Arctic Cold, Significant Wind, Reduced Visibilities Coming
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Posted at 4:37 PM, Jan 03, 2022

WINTER STORM WARNING posted for Allegan, Kent, Muskegon, Newaygo, Oceana, Ottawa Counties from are in effect through 7 AM Thursday. Wind, falling temps, blowing and drifting snow, near white-out conditions. 4" to 8" accumulation with locally higher amounts possible.

WINTER WEATHER ADVISORY posted for Barry, Ionia, Kalamazoo, Mecosta, Montcalm, Van Buren, Osceola, Berrien, and Cass Counties are in effect through 7 AM Thursday. Similar situation as above, but 2" to 4" accumulation.

WINTER WEATHER ADVISORY posted for Gratiot, Clinton, Eaton, Ingham, Calhoun, and Jackson counties are in effect through through 7 AM Thursday. Similar situation as above, but up to 2" of snow accumulation.

Leave your snow shovels, winter gear, and hand warmers close by ... another round of frigid air, snow, and strong winds are moving into West Michigan.

Conditions are quiet this morning, but the system will continually build in for the day. By daybreak on Wednesday, snow builds into the region.

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Snow showers will become the most widespread by Wednesday afternoon and evening, as the central low pressure shifts towards the northeast.

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In addition to steady snow showers during the Wednesday evening commute, there will additionally be strong winds from the west-northwest. Sustained winds will range between 20 to 30 mph, with wind gusts up to 50 mph along the lakeshore. Blowing and drifting snow will be a concern Wednesday evening, along with low to zero visibility.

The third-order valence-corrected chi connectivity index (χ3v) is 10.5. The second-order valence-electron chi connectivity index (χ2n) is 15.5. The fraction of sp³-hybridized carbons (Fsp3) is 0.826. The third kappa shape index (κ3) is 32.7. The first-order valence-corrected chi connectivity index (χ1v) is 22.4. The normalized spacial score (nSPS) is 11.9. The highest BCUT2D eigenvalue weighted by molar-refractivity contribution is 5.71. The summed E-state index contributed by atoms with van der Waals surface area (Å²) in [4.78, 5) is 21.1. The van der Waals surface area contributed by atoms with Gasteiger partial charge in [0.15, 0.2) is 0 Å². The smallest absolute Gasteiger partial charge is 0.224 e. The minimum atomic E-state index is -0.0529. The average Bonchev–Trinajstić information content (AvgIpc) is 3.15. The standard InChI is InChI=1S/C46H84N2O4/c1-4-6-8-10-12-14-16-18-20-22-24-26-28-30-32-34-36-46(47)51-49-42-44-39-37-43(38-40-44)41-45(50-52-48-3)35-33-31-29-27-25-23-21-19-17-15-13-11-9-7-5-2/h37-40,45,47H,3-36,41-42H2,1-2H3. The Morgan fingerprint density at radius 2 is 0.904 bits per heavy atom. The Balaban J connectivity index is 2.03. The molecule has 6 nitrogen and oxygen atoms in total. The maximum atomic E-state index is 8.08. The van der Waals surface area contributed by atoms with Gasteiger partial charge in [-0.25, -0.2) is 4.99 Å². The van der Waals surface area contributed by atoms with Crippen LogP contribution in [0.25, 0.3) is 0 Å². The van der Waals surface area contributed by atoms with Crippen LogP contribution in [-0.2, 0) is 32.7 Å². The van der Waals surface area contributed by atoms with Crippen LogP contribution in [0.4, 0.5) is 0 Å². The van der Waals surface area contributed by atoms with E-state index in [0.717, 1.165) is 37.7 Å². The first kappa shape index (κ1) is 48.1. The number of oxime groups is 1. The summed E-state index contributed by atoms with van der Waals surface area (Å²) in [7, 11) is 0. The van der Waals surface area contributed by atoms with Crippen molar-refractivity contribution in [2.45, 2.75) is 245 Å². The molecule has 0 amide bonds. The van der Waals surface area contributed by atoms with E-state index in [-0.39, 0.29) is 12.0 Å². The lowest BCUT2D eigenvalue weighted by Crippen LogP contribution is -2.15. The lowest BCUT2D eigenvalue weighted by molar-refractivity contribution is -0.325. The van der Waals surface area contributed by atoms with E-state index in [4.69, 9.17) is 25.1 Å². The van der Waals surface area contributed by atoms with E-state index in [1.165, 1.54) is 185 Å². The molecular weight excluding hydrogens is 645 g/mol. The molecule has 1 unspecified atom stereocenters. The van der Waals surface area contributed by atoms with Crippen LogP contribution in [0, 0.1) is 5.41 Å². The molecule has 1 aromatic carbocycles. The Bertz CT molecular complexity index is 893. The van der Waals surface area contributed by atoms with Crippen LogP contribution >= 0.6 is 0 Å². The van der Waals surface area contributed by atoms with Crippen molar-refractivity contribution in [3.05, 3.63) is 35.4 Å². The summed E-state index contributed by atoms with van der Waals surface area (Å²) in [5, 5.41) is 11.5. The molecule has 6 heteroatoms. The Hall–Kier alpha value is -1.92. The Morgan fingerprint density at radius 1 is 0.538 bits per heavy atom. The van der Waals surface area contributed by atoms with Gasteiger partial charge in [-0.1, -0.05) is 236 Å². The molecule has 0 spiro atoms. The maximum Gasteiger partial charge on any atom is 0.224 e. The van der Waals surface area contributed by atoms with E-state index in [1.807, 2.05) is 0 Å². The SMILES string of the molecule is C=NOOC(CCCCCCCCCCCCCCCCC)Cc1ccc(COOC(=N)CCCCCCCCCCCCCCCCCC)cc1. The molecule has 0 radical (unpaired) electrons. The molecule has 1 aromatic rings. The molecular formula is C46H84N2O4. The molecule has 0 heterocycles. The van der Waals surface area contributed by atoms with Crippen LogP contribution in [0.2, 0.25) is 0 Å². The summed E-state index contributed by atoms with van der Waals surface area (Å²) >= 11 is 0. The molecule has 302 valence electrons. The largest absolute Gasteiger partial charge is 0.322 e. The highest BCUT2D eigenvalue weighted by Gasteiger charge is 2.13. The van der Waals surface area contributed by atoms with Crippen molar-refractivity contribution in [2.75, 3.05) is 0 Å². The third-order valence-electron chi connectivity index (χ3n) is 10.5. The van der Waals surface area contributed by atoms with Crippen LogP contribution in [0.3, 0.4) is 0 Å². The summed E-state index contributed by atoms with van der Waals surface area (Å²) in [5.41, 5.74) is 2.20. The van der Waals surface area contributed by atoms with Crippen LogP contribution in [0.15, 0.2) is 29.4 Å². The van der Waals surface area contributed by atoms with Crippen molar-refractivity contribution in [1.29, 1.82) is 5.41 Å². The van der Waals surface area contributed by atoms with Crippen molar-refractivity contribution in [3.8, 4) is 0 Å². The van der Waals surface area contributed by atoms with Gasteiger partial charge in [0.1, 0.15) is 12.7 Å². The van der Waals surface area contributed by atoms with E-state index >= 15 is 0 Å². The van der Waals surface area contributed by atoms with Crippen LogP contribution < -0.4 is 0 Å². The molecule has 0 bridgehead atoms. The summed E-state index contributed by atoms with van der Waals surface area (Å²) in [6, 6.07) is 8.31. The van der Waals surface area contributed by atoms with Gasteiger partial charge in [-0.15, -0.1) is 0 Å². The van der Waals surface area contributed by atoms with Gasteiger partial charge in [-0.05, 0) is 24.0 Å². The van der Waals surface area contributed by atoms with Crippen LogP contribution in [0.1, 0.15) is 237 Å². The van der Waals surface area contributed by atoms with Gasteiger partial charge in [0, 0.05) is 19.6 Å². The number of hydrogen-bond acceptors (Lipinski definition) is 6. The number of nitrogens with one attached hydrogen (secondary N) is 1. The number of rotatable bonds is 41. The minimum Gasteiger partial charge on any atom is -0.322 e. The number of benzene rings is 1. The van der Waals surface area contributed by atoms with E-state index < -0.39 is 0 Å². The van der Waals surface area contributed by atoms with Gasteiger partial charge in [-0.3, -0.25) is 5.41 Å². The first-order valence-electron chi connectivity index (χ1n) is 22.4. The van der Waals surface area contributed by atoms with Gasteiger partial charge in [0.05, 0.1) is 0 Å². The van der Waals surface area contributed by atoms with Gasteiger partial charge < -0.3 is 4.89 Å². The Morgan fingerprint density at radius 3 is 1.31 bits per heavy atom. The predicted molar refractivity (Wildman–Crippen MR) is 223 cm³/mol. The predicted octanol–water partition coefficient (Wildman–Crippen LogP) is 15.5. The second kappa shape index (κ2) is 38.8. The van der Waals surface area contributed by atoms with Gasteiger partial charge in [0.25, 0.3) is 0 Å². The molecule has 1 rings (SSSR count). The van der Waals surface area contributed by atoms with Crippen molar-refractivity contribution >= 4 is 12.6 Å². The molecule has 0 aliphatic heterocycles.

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When factoring in the wind and the already cold temperatures, feels like temperatures will fall into the single digits for most. Some locations near I-94 could have feels like temperatures below zero. If you must spend an extended amount of time outdoors on Wednesday, Thursday, or Friday, make sure you cover any exposed skin.

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Last, but not least, the snow totals. Initial reports have the most snow accumulation expected along and west of US-131. Please keep in mind when reading these projected snow totals that it includes Wednesday, Thursday, and Friday. This snow accumulation ranges between 6 a.m. Wednesday morning through 6 p.m. Friday evening for both models.

When comparing the EURO model and GFS model, both are in agreement that we could see the highest snow accumulation along and west of US-131. The GFS model suggests the highest snow totals near Grand Rapids, Muskegon, and Fremont. Probably on the order of 3" to 6", with 2" to 4" east of US-131.

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The EURO model also suggests that the highest snow totals in our lakeshore communities.

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Our GRAF Model below shows areas along/west of U.S. 131 will likely see the highest snow totals.

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As you can see, there is a difference in snow total approximation between models. When it comes to lake effect snow, models aren't always the most spot-on. A heavy lake effect snow band can line up, dumping several inches in one town and only an inch in a town a couple miles over. This is very typical of West Michigan weather! Take a look at our hand drawn snow map below. We believe a general 4" to 8" will fall in the WARNING areas from Grand Rapids north and west, while 2" to 4" is likely further east of U.S. 131 in the ADVISORY areas. The dominant west-southwest wind will help to scoop moisture from Lake Michigan and create a significant "lake enhancement" with this system. Note the heaviest snow totals line up with the Winter Storm warnings.

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Make sure to stay up on later forecasts. Regardless of snow totals, roads will be impacted! Reduced visibility will be likely, along with bitter cold temperatures. Stay safe and stay bundled up! Get maps and the complete forecast at